The history of cake dates back to ancient times. The first cakes were very different from what we eat today. They were more bread-like and sweetened with honey. Nuts and dried fruits were often added. Now, cake is a vital part in daily life. While the Asian prefer using cake with milk for breakfast or the late night, the British use cake for tea time in the afternoon and the European have various kinds of cake including a sponge cake in all their important events such as Wedding, Christmas, New year, and all kinds of parties. However, in this article, we will discuss more about Sponge Cake and How to make a Sponge Cake all together.
Sponge Cake is a cake baked by flour, sugar, and eggs, and is sometimes leavened with baking powder. This cake is firm, yet light so its structure is quite similar to sea sponge. A sponge cake first appeared as a two-layer sponge-like cake that is filled with a layer of jam and whipped cream. It is cut into small “sandwiches” and served in a similar manner. Anna, the Duchess of Bedford (1788-1861), one of Queen Victoria’s (1819-1901) ladies-in-waiting, was created this so delicious cake when preparing teatime for Queen Victoria. After that, Queen Victoria was totally in love with this cake and always ate a slice of sponge cake with her afternoon tea. This cake is also named after Queen Victoria to commemorate.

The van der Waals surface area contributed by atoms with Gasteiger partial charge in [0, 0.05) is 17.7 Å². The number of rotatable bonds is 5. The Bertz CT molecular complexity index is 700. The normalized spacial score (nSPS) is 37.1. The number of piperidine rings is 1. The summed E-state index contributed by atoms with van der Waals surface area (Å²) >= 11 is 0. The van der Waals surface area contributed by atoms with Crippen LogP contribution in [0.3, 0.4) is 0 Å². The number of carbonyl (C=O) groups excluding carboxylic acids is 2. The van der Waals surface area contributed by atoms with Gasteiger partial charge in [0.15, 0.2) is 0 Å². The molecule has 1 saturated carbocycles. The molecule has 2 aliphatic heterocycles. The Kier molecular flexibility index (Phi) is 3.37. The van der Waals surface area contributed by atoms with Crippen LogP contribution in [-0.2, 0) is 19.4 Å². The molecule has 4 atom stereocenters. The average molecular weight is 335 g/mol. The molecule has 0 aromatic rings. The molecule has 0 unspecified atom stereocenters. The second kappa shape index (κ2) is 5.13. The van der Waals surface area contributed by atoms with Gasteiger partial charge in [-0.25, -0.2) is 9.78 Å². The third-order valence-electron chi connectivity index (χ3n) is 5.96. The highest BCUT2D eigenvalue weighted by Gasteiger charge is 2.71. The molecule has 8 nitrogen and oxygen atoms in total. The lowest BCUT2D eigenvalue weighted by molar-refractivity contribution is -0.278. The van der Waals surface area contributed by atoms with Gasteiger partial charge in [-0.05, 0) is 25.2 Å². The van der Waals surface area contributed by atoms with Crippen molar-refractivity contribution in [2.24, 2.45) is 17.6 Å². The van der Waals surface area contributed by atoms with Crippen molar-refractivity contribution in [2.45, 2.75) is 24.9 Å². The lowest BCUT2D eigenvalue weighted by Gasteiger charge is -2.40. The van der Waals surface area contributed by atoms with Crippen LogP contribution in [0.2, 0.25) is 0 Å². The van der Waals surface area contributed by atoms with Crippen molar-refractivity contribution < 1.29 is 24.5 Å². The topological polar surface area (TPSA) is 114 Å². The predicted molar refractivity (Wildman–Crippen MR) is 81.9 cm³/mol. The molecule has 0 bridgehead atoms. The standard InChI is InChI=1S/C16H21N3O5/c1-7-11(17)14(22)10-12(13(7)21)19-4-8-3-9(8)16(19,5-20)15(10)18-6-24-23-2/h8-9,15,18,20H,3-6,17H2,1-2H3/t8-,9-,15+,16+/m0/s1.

There is a simple recipe for a sponge cake.
- 125g/4oz butter or margarine, softened
- 125g/4oz caster sugar
- 2 medium eggs
- 125g/4oz self raising flour
- Heat the oven to 180C.
- Line two 18cm/7in cake tins with baking parchment.
- Cream the butter and the sugar together until pale.
- Beat in the eggs.
- Sift over the flour and fold in using a large metal spoon.
- The mixture should be of a dropping consistency; if it is not, add a little milk.
- Divide the mixture between the cake tins and gently spread out with a spatula. Bake for 20-25 minutes until an inserted skewer comes out clean. Allow to stand for 5 minutes before turning on to a wire rack to cool.
- Sandwich the cakes together with jam, lemon curd or whipped cream and berries or just enjoy on its own.
Have all ingredients at room temperature. Butter should be really soft (but not melting) so it blends well with the sugar.
If the mixture begins to curdle as you’re beating in the eggs, beat in a tablespoon of flour and continue.